The path to a strong middle class moves forward, not backward
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To be elected president, Donald TrumpDonald John TrumpAppeals court OKs White House diverting military funding to border wall construction Pentagon: Tentative meeting between spy agencies, Biden transition set for early next week Conservative policy director calls Section 230 repeal an 'existential threat' for tech MORE rode a wave of anger and disillusionment among white non-college voters who are bitterly disappointed over their recent economic experiences and hopeless about their futures.

Trump exploited their anger brilliantly, feeding them false hopes that he would restore their lost jobs in manufacturing and mining, thus resurrecting the pathways that once enabled Americans with only a high school education to join the middle class.


But this plan will fail. The new digital technologies and market forces that enable goods to be manufactured much more cheaply by machines or foreign workers cannot and should not be reversed; any remaining manufacturing jobs will be far fewer in number than before and require much more technical skill than most workers in these industries ever had.   


My own research for the Progressive Policy Institute on this problem indicates some key factors that limit the ability of many workers and their families to achieve middle-class incomes, which I believe requires an average of about $50,000 per year and is achieved by only about 70 percent of Americans in any year.

For one thing, too few Americans have the education or training needed to reach the middle class. It is extremely difficult for workers without some kind of postsecondary credential to reach this income level, and only about half of American workers have one. Even among those who do, too many have credentials (like associate degrees in liberal studies) that employers do not value.  

Employers also play an important role in providing worker access to good–paying jobs. By various measures, the overall numbers of middle-wage jobs in the U.S. have been shrinking for decades. But, outside of production and clerical work, middle-wage jobs are growing somewhat as a share of the total.

This “new middle” — including jobs like health technician, machinist or retail manager — typically requires workers to have specific occupational credentials, which so many workers also lack. Indeed, employers often report great difficulty filling such jobs. 

But, at the same time, too many employers compete on the basis of minimizing their labor costs — often called the ”low road” in compensation policy — rather than higher worker quality and performance (the “high road”) to profitability. It would therefore be helpful if employers created more well-paying jobs and took concrete steps like apprenticeships to help workers fill them.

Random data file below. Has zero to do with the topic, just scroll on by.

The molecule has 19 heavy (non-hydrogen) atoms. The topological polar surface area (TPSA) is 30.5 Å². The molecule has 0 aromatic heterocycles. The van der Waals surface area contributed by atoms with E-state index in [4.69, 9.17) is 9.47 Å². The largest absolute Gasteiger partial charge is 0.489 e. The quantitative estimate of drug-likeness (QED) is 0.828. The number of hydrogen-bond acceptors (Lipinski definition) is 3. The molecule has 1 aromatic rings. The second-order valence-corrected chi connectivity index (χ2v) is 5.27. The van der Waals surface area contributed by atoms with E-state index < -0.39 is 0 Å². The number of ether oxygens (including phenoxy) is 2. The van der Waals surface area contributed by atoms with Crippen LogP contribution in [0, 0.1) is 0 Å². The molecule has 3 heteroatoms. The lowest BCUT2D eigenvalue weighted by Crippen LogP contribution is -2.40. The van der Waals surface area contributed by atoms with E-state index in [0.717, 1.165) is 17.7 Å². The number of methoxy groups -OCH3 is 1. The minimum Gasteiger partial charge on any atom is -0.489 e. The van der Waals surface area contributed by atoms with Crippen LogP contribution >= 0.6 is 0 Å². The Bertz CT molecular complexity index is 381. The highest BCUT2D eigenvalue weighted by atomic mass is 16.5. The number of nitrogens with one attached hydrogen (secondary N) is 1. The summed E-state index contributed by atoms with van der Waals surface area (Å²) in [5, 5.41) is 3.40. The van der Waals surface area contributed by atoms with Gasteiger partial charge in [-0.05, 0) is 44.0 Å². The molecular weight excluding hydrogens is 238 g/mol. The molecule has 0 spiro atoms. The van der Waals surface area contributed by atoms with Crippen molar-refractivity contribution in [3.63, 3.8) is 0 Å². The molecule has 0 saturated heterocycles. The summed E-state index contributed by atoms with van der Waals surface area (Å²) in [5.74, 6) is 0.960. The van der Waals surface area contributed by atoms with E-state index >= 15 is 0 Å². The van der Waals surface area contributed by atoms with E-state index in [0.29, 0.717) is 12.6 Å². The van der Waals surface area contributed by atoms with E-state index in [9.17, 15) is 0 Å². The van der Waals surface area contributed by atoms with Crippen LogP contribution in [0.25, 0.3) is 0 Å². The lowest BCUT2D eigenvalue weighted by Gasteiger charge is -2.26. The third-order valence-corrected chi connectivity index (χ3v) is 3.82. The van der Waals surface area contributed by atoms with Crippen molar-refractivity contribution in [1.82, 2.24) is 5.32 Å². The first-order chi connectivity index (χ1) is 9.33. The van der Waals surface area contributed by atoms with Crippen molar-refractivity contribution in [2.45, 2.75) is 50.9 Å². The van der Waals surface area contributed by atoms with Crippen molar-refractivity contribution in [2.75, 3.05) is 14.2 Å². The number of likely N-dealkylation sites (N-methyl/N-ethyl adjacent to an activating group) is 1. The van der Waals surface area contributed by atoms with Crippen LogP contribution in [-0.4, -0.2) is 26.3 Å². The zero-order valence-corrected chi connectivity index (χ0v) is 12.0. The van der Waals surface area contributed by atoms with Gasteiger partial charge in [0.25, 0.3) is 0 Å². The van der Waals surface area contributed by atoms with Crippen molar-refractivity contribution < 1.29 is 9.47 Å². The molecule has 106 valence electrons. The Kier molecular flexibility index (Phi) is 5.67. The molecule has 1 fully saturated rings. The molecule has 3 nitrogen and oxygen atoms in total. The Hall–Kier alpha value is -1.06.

Other factors contribute to the difficulties workers have reaching the middle class. For instance, for the many families in which no worker has at least a bachelor’s degree, two workers are usually needed for household income to reach middle class status. But too many U.S. families have only one working adult.

This problem has been exacerbated by the recent exodus of so many prime-age men from the workforce — including those with opioid use and dependency. Moreover, too many families reside in economically-depressed regions of the country, where access to jobs and skill-building are limited as well.

What policies could help expand access to the middle class for workers and their families? To start with, we need a stronger system of educational pathways, below the bachelor-degree level, to good jobs, plus robust new efforts to engage employers in creating good jobs and training workers to fill them. 

For instance, the nation should embrace a goal of adding a specific number of apprenticeships — say one million — and help employers (with tax credits and technical assistance) do so. State or federal funds could reward employers more generally who embrace “high road” employment practices like substantial on the-job training or profit-sharing.

Another part of an effort to strengthen sub-college-degree middle class pathways should focus on community colleges. For instance, a new federal “Race to the Top” fund for states could carefully target resources to colleges that expand their occupational and workforce training programs and provide the counseling and support students need to succeed there.

To receive such funding, states could also be required to reward colleges that produce stronger post-graduation earnings among their students, especially those from disadvantaged families or regions.

Federal or state funding to support economic stabilization or redevelopment in declining regions could help residents there gain more access to skill-training and jobs. Very importantly, state efforts to “make work pay” and draw more workers back to the labor market — through more tax credits to low-income workers, opioid prevention and treatment and moderate minimum wage increases — would help as well.  

Confronting this range of challenges will neither be easy nor cheap. It will require experimentation by states of a range of policies and evaluation of what really works.

Yet opportunities to join the middle class and experience the American Dream must be restored to the many millions of Americans who have lost it. What is required is not demagogic promises or nostalgia for a lost past, but rather a realistic effort to identify the real problems and try solutions that might actually work.     

Harry J. Holzer is the LaFarge SJ professor of public policy at Georgetown University and a former chief economist at the U.S. Department of Labor.

The views expressed by contributors are their own and not the views of The Hill.